The Curez-R-Us unique 5-character identifier for the medication
The brand name for the medication, right-padded with spaces
The generic name for the medication, right-padded with spaces
Thirteen three-character fields, each containing either three blanks or athree-digit label code. If a medication requires N labels, then the codesfor these labels fill the N leftmost label code fields.
No medication currently requires more than thirteen informational or warning labels.
Although Curez-R-Us recently celebrated 27 years of faultless labeling, a database engineerhas informed the pharmacy that it should reorganize the way in which its information is stored,and the pharmacy has reluctantly agreed to allow the engineer to modify its file. The engineersays that the information should be stored as follows:
First part of the file [Medications]:
A sequence of 55-character lines, the first 55 characters of each line of the original file.
Second part of the file [What label goes where?]:
A sequence of 8-character lines, each containing a 5-character medication code xxxxx fol-lowed by a three-digit label code yyy, whenever yyy specifies a required label for medicationxxxxx.
A file in the current Piliz-R-Us format.
A file in the proposed Pillz-R-Us format providing the same information. Within each part ofthe output file, the lines may be in any order.
[each line is right-padded with spaces to a length of 94 characters]:HX87APaxil Paroxetine 132439980
[The first three lines are padded with spaces to a length of 55 characters]:HX87APaxil Paroxetine
We create a cryptogram of some text if we replace each occurence of the letter A by one letterof the alphabet, each occurence of the letter B by some other letter of the alphabet, and so on.
For example, one cryptogram of “TO BE OR NOT TO BE” is “ZX OI XR AXZ ZX OI”.
Another cryptogram of the same phrase is “AB CD BE FBA AB CD”. More precisely, acryptogram of some text is the result of applying a function f
to each letter of the text, where f
is a one-to-one function with domain and range the 26 letters of the (English) alphabet. Let uscall two words “cryptoquivalent” if one is a cryptogram of the other. For example, the wordsmoon and iffy are cryptoquivalent, as are space and any five-letter word with distinct let-ters. The words all and cat, however, are not cryptoquivalent.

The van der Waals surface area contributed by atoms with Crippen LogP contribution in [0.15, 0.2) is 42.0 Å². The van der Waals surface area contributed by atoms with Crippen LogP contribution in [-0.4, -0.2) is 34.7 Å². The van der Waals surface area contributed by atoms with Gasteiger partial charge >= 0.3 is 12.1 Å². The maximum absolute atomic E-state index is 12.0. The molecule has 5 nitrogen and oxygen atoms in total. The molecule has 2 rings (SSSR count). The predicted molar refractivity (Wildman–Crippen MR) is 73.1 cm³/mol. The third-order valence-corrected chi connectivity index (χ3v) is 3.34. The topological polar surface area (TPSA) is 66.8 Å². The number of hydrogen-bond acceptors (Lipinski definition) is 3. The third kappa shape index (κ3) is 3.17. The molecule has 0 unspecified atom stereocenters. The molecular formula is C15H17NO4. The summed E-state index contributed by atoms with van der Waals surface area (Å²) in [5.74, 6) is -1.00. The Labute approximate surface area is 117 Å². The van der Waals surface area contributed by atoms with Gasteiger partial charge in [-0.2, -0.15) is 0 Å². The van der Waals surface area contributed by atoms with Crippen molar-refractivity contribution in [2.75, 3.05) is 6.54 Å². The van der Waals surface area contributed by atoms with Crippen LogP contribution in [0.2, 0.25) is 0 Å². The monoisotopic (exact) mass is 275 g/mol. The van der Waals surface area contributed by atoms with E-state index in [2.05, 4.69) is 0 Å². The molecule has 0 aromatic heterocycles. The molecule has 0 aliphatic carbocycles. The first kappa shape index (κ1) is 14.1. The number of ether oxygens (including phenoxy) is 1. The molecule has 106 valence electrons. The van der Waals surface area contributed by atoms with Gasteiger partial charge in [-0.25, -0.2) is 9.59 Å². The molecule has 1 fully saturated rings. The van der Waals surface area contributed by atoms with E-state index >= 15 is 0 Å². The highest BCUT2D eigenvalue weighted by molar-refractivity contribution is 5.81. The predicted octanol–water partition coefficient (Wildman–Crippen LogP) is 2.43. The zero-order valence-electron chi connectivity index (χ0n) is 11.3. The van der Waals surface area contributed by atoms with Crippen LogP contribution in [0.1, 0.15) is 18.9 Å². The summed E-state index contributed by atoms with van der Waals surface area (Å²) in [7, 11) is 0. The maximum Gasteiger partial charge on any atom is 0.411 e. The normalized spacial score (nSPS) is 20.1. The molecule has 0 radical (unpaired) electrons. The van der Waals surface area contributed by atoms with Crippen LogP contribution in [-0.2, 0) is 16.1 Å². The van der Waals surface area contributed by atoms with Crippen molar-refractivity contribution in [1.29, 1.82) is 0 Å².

The object of this problem is to find the groups of cryptoquivalent words in a text.
Text containing words separated by single spaces or carriage returns, using only upper caseEnglish letters.
The same words, organized by placing cryptoquivalent words on the same line of output. Thelines of output may be in any order, but the words within a line must appear in the order inwhich they appear in the input. Each word should appear in the output exactly as many timesas it appears in the input. Your output should have no extra lines or spaces.
FOUR SCORE AND SEVEN YEARS AGO OUR FATHERS BROUGHT FORTH UNTO THIS CONTINENT
YABBA DABBA DABBA DOO SAID FRED AND ALL WAS WELL AFTER THAT
For this problem, we will number the fractions strictly between zero and one precisely as fol-lows:
1. 1/22. 1/33. 2/34. 1/45. 2/46. 3/47. 1/58. 2/59. 3/510. 4/611. 1/612. 2/613. 3/614. 4/6
and so on, the “halves” first, then the “thirds,” the “fourths,” and so on. Each fraction appearsin all of its equivalent forms (like 2/3, 4/6, 6/9, .).
Your job is to add two fractions given by their positions in this list, giving as your answer theposition of their sum in lowest terms. You may assume that the input values will correspond tofractions with denominators less than 100, and you may also assume that their sum will appearin this list.